KANSAS CITY, Mo. — According to the CDC's COVID-19 tracker, the state of Kansas has received 261,175 doses of the COVID-19 vaccine as of Thursday.
A Johnson County, Kansas, man reached out to 41 Action News after noticing what he thought appeared to be a low amount of COVID-19 doses distributed to his county.
According to the Johnson County Department of Health and Environment's website, the county has been allocated 9,750 doses so far. That figure combines 7,350 first-round doses and 2,400 second-round doses.
Here's a breakdown vaccines distributed and administered in Johnson County:
The number of first-round doses represents 1.2% of the county's population, which stood at 602,401 as of the 2019 Census.
In Sedgewick County - the state's second largest county with 516,042 residents, the number of first round doses allocated, 8,470, represents 1.64% of the population.
The viewer who contacted us essentially asked, "Why would a smaller county get more doses?"
41 Action News asked Gov. Laura Kelly that very question.
“I believe the formula that is used for distribution is based on the number of cases in the population," Kelly said. "I think as we go forward, I just saw some guidance from CDC that there will be some determination of how quickly counties are getting people vaccinated, are they using the doses quickly and that will start to determine how many more they get."
Also, according to the Kansas vaccination plan,"Vaccine allocation in Kansas will depend on numerous factors such as vaccine doses available, vaccine indications, vaccine storage requirements, minimum vaccine ordering allowed and vaccine provider availability."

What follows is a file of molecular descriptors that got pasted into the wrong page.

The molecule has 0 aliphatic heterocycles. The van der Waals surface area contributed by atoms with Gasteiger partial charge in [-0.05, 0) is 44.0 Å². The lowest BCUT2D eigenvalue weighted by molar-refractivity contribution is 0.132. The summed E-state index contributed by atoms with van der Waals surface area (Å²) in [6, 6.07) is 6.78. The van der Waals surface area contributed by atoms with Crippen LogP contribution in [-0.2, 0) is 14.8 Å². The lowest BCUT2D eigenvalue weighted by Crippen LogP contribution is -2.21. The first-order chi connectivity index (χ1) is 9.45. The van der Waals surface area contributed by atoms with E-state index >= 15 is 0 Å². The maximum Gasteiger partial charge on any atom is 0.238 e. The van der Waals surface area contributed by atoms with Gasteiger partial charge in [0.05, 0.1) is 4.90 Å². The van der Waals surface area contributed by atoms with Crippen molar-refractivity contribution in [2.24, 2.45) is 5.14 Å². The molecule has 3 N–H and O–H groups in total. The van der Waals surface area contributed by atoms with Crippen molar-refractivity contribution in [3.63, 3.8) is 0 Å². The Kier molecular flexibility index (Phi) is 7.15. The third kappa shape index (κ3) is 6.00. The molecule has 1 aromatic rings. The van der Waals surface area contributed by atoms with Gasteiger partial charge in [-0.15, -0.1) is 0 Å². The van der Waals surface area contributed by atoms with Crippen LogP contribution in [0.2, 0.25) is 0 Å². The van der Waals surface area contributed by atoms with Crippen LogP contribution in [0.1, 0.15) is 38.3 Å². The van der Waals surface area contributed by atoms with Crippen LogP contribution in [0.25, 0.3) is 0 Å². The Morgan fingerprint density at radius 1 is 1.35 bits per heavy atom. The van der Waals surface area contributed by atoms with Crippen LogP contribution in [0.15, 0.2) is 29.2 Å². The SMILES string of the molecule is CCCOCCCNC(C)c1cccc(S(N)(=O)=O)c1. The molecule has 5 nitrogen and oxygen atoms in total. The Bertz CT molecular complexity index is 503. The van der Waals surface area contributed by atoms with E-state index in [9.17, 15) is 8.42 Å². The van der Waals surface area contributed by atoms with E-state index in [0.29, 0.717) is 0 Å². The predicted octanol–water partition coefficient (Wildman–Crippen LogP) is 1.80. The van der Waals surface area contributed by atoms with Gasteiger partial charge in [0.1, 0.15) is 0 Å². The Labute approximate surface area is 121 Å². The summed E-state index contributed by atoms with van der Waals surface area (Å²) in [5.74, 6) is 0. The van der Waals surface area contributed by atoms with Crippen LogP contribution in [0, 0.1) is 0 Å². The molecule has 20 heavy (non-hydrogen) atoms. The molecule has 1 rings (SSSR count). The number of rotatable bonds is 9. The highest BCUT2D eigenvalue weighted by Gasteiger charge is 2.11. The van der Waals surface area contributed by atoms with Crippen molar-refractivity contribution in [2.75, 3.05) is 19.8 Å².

However, the Johnson County Director of the Department of Health and Environment says the department not only has the capacity to store and administer the vaccine, they also have a high number of people who still need to be vaccinated as part of Phase 1.
"As of last week, we had about 25,000 people waiting to be vaccinated," Dr. Sanmi Areola said. "And with what we had received thus far last week and then this week, we were able to make some progress in getting additional doses, but what we’ve received directly from the state is not nearly enough to get us through the first phase."
In addition to receiving doses from the state, Johnson County has been given extra doses from area hospitals and the Health Partnership Clinic.
However, it will need more to finish vaccinating healthcare associated workers. The demand will continue to climb as the state moves into Phase 2.
"I'd like to remind people that in Johnson County, almost 95,500 of our residents are 65 or older, so that’s a very large group," Dr. Areola said. "And, when you add all the other sections of that grouping we might be talking about 120,000, 130,000, or even 140,000 persons."
Health officials at JCDHE are launching an online survey tool so people can keep track of when it's their turn to be vaccinated.
It's expected to be ready on Friday, Jan. 15. All it takes is entering a name, email address and other basic information.
The tool will then notify someone when they're eligible to receive the vaccines.
Dr. Areola said this would just be a notification, meaning someone would have to look for a link to sign up and make an appointment.